"Sexing the Poet"

Like “up the down staircase” and “marching to a different drummer”, we have many expressions to describe those who pursue a vision different from our own. But it really boils down to us vs. them, the insiders vs. the outsiders. Considering that we are all dealing with the same information, or lack thereof, how do we distinguish the signal from the noise? How do we understand information?

Frequently the same data will be scrambled and reassembled, a specialty of today's mashups. Defined as bastard pop, the word originally meant taking the music from one genre and adding it to the words of another, hopefully producing a new beast that is better than either of its parts. The more disparate the forms, the more interesting the result. It began in 1993 with a mashup called “Rebel Without a Pause”, engineered by a group called the Evolution Control Committee. Soon there were album- length mashups, satirical musical combinations called “plunderphonics”, and of course the inevitable lawsuits. As a result many mashups are the work of local DJ's and heard infrequently over the radio.

Mashups has now evolved into a generic term for mixing data from several applications, several websites, and different sources. Yahoo, for example, has released an API (basically the building blocks) for its Yahoo maps, so that you can now find headlines from Yahoo news shown on top of a map of the United States, or location maps (like art galleries) atop a map of a city, or crime locations over a state. The limits of data decipherability are expanding along with the Internet.

So is it the information per se, or rather the patterning of the information, that separates the noise from the music of life? Artists are frequently reassembling data in original ways to create new forms. To the extent that we can relate to these forms we call them art. When we can't absorb them readily, we call the authors psychotic, perhaps autistic, mentally challenged. We boo them out of the concert hall, like a Stravinsky. Another way of looking at the problem is in terms of anticipation: when we can foresee the probability of the outcome, we are comfortable; when the result is unexpected we experience cultural dis-ease. (For more on anticipation as an academic discipline, see http://www.aniticipation.info.

One field that has resisted the siren call of intermingling is religious belief. Dominant and not-so-dominant theocracies are challenging each others' patterns of information in strident tones today. What makes sense to a Muslim may read as false to a Christian. What constitutes logic to a scientist may suggest blasphemy to a theocrat. Is it intellectual conflict that causes such dismay, or is it rather a power struggle to impose one scheme of understanding universally? Does nature or human nature require domination?

Where tribes or nations once fought over geographic territory, long past the need for agricultural sufficiency, do they now struggle to possess minds? After all, the universe of knowledge appears to be infinite. Perhaps its greatest beauty lies in its diversity, and in our expanding ability over the centuries to plumb its mysteries. Is it an accident that opposing philosophies contend so harshly in the early 21st century: some that explore new areas of thought like the Internet, nanotechnology, genomes, robotics, etc; and others that revert to ancient rituals and beliefs? What constitutes the politics of knowledge?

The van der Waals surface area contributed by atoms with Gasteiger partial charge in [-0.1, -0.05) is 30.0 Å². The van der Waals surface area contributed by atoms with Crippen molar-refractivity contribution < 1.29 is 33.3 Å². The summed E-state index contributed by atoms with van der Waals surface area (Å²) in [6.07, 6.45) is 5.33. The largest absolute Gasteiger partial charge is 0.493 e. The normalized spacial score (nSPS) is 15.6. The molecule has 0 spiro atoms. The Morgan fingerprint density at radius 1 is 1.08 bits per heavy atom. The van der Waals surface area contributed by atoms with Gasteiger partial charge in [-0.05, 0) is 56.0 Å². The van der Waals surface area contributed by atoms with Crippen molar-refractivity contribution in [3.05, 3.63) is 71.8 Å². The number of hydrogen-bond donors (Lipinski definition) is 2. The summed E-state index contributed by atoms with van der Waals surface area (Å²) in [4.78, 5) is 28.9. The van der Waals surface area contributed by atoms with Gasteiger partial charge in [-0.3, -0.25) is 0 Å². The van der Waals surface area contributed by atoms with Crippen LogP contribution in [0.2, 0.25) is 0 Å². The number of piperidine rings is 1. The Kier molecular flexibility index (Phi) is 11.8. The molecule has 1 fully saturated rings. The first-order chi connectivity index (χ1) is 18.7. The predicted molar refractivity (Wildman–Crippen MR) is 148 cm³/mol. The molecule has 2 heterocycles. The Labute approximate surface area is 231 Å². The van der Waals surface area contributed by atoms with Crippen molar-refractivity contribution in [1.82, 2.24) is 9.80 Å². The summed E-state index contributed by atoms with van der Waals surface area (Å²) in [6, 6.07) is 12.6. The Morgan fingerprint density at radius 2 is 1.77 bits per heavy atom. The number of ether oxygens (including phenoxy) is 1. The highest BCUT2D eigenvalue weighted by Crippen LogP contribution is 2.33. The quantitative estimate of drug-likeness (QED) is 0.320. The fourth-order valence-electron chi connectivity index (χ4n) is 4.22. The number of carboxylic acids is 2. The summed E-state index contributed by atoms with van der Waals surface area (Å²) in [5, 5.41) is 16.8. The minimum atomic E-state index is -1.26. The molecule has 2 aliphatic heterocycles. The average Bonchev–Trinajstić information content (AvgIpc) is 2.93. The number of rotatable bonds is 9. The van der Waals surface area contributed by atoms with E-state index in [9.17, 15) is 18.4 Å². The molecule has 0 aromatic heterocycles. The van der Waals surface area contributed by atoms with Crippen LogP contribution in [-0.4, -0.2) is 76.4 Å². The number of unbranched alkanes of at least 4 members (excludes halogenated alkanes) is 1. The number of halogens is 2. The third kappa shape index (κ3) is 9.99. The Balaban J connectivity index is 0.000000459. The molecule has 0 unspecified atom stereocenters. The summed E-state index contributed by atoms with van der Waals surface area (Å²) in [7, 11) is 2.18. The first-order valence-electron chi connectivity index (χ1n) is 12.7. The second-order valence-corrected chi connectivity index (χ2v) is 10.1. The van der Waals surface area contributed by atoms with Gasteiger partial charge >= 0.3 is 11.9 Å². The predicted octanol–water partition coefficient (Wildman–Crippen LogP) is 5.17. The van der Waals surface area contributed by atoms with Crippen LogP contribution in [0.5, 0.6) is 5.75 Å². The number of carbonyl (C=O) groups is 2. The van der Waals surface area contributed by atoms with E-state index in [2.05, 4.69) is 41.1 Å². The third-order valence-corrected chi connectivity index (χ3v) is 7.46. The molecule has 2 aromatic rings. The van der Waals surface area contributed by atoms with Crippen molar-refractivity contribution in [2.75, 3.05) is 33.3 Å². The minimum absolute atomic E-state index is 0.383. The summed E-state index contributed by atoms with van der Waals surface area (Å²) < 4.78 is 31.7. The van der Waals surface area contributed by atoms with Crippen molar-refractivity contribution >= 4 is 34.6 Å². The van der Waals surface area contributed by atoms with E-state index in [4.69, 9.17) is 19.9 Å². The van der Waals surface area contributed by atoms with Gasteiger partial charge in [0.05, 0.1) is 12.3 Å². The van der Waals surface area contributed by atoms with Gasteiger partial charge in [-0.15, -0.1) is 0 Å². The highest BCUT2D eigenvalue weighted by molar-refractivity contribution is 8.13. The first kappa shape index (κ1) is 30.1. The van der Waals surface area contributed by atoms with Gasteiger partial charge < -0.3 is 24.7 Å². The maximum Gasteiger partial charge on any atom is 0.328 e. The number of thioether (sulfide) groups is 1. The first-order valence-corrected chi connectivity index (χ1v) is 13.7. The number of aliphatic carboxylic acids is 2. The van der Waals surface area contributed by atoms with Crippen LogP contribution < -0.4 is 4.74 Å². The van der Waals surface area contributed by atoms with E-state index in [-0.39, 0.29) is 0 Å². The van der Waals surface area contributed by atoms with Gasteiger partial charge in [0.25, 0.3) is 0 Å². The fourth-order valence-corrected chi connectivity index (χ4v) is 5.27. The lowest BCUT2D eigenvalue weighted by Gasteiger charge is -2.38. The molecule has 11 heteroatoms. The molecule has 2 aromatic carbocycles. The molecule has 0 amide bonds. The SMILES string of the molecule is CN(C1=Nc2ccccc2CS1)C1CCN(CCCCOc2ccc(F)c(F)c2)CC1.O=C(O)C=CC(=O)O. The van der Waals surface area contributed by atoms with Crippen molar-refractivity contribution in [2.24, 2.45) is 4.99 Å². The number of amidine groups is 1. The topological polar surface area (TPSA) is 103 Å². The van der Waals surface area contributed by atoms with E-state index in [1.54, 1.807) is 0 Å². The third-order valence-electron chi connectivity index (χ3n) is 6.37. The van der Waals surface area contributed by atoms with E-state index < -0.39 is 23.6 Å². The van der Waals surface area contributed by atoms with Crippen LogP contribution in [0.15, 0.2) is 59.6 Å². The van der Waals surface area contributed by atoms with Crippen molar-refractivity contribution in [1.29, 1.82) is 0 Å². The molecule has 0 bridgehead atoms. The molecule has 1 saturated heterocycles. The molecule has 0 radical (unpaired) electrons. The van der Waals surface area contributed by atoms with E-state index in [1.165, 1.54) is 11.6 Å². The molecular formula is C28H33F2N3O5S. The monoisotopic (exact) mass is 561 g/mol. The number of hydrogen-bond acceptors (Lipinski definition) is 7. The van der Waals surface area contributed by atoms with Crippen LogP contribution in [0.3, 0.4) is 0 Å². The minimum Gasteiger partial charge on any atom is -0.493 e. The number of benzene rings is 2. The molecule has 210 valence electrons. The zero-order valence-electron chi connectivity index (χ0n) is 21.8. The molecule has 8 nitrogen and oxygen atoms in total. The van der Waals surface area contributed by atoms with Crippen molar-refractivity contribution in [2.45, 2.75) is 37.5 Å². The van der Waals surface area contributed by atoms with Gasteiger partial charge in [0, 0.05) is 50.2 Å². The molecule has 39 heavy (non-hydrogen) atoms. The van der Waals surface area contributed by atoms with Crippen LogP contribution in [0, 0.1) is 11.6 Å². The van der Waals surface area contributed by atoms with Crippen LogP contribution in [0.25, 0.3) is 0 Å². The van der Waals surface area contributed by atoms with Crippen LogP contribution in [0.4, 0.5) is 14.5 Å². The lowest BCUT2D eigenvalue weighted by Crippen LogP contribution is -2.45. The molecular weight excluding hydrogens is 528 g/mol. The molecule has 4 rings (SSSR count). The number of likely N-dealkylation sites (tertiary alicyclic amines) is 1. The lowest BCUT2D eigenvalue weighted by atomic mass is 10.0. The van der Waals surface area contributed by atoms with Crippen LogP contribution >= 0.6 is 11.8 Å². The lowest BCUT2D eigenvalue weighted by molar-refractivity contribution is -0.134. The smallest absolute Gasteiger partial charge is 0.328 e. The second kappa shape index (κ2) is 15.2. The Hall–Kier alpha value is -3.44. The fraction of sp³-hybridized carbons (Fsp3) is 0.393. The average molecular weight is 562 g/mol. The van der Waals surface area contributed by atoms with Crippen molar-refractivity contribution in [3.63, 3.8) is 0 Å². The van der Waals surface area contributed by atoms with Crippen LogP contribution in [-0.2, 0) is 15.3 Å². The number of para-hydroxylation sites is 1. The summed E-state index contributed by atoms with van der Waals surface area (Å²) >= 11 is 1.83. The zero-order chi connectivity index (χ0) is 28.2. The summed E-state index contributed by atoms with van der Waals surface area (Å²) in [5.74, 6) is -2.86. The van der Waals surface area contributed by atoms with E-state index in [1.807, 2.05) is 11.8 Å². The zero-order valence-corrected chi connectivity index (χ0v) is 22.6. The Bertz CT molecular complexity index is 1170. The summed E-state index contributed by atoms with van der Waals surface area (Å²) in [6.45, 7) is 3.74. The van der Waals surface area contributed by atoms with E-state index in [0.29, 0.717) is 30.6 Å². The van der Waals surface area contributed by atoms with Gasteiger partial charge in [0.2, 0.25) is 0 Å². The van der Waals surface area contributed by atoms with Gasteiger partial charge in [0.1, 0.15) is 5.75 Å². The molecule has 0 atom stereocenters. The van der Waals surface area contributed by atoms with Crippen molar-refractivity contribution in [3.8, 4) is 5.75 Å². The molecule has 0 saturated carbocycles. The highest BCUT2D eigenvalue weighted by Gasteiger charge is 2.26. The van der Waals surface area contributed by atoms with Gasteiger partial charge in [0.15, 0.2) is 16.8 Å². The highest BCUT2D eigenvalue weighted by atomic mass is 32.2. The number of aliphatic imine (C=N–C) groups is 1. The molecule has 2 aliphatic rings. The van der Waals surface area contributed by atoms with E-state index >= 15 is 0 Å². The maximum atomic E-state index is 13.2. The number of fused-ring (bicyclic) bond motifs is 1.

Philip Howard tells us that one Chinese character carries the meaning “unable to distinguish between male and female”. It was first used over a thousand years ago in a poem about a hare running across a field and uninterested in the sex of the poet watching him. If we can ignore the definitive characterization of a supreme being, and instead agree to disagree, if we can unsex our philosophies in other words, then our true genius as a species can rise to the fore. If we cannot, however, then the shadow of a new dark age may well descend upon us. Niall Ferguson, the Lawrence Tisch Professor of History at Harvard, calls the twentieth century "History's Age of Hatred" in his excellent new book "The War of the World" (Penguin). Only six years into the new century, must we travel the same path? How many have to die before the entire planet becomes a gas chamber?

Do you remember Clifton Fadiman? He hosted the immensely popular radio quiz show “Information, Please!” from 1938 to 1952. Few people realize that he was paid $250 a week, an enviable amount at that time, to present listeners' questions to a group of distinguished panelists. The listener that succeeded in stumping the panel won a set of encyclopedias. If we could perceive our religious beliefs as sources of information to be shared with others – an “Information, Please!” of philosophies - we would come a long way toward global peace. The sex of the poet is really irrelevant, isn't it?

c. Corinne Whitaker 2006